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After the drought, the water conflict

The average volume of water extracted in France for irrigated crops (1,700 m3/hectare and per year) is “far less than the 4,800 m3/ha/year recorded in Spain and in Italy, or the average recorded in the EU (4 000 m3).”

In the fields, the land is dry and dusty and the seeds are finding it difficult to germinate. After the summer drought, many farmers wanted to be able to irrigate their pastures and crops, but they find themselves being blocked by the environmental associations. The water war has begun.

“In our region, the reservoirs used for storing water during the winter, for use in the summer, were built 13 years ago but they could only be used for one year because, each year, we had to face legal action from the local associations”, Luc Servant, president of the Chamber of Agriculture in Charente-Maritime explained to AFP.
“The conflicts relating to the issue of water usage in France are becoming more and more serious”, confirmed Laurent Pinatel, spokesman for a leading Farmers’ Union (syndicat Confédération paysanne), and “in certain regions, there is not enough water for everyone”. In the Charente region, this summer, the reservoirs were “full of water” and yet “unusable”, after the water bans obtained in the courts by the associations, confided Luc Servant. And not so far away, the crops were roasting under the burning sun.
“Today, there is not a single water retention pond or reservoir project in France that is not being legally challenged by local groups, it’s a battle that we hear relatively little about, because it’s all happening in the courts of the regions, but it is a battle”, continued Arnaud Gauffier, the person in charge of agricultural matters for the environmental organisation WWF France.
The Ministry of Agriculture has just published figures on the effects of the drought: French maize (corn) production fell by 12.6% in 2018, that of wheat by 5.5% and that of sunflowers by 22.5%. This has had a serious effect on the farmers’ already difficult financial situation.

The National Federation of Farmer’s Unions is demanding ”an active and ambitious water storage policy.” A number of its members are leading a campaign on social media to explain the increasing need for water storage reservoirs to be filled in the winter so as to irrigate in the summer. The surplus of water in the winter has filled the reservoir and allowed us to irrigate during dry periods. Is this not a reasonable way of managing water.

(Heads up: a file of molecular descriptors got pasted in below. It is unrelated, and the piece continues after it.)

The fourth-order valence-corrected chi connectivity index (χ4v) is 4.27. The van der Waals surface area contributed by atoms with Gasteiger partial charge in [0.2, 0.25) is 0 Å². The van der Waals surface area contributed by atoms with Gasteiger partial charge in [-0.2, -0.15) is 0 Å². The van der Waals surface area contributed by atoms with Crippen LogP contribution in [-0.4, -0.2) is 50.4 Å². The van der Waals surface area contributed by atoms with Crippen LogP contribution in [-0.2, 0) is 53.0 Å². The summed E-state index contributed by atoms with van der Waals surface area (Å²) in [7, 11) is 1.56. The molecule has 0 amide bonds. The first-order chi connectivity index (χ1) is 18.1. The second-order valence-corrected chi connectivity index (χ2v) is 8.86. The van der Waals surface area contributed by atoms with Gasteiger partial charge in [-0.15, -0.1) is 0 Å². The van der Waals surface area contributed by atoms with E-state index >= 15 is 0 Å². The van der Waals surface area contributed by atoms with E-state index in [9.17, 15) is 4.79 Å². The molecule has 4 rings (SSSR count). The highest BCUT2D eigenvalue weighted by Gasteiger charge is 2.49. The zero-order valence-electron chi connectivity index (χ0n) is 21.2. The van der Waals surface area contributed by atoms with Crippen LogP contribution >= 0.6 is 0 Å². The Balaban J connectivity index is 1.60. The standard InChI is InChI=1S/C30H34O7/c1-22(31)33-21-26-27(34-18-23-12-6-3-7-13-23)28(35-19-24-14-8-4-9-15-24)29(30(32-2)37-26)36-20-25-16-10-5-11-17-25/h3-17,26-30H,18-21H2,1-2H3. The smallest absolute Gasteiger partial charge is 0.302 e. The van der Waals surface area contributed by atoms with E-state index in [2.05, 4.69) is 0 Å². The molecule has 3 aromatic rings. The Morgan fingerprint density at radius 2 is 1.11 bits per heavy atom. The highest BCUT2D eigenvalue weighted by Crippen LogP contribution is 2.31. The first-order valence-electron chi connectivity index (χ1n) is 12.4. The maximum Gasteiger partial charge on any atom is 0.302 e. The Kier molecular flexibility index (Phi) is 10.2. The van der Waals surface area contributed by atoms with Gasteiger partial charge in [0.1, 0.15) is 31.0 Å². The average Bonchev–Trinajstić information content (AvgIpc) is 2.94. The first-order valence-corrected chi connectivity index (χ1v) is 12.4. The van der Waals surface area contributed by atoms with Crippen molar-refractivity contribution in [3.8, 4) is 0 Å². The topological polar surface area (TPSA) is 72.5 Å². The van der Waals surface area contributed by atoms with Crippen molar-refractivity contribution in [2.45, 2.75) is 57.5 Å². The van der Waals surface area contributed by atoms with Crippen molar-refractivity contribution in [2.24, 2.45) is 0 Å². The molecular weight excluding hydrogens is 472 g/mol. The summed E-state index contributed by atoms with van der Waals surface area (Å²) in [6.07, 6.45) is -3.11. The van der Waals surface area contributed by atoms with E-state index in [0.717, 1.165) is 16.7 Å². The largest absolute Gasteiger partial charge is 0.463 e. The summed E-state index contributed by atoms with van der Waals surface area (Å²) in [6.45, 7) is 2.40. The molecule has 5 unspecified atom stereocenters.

In France, the surface area under irrigation (1.6 million hectares) represents less than 6% of agricultural land, according to Claude Cochonneau, who presides over the association of chambers of agriculture. With the situations being very different in each region, the Adour-Garonne irrigation basin is the most tense.
“I am fortunate to have the water on my property; I have built “hillside reservoirs”, which are filled in the winter and used in the summer”, explained Raymond Girardi, who produces cereals and fruits in the Lot-et-Garonne region, and who is vice-president of the Modef Farmer’s Union. “For us, the word irrigation appears to be a dirty word; you can’t even mention it without the risk of being hanged in public”, joked Jean-Guillaume, in response.

Anxious to save on the use of a precious resource and preserve the biodiversity of the fragile wet zones, the associations allege that the maize (corn) crop, in particular, is being used more for feeding cattle, producing biofuels and methane gas than providing food for human beings. “From the flowering stage in June, we are shocked to see all this water being sprayed with systems that create so much evaporation while the rivers run dry”, AFP was told, regretfully, by Sylvain Angerand, from Friends of the Earth. Arnaud Gauffier questions the attitude of the State: in Charente-Maritime, the investigating commissioner had issued an unfavourable report for a project to construct 21 water retention reservoirs and the Prefect disregarded it altogether this summer. “If we carry on increasing the number of reservoirs we will have more and more disputes over their usage”, he predicted.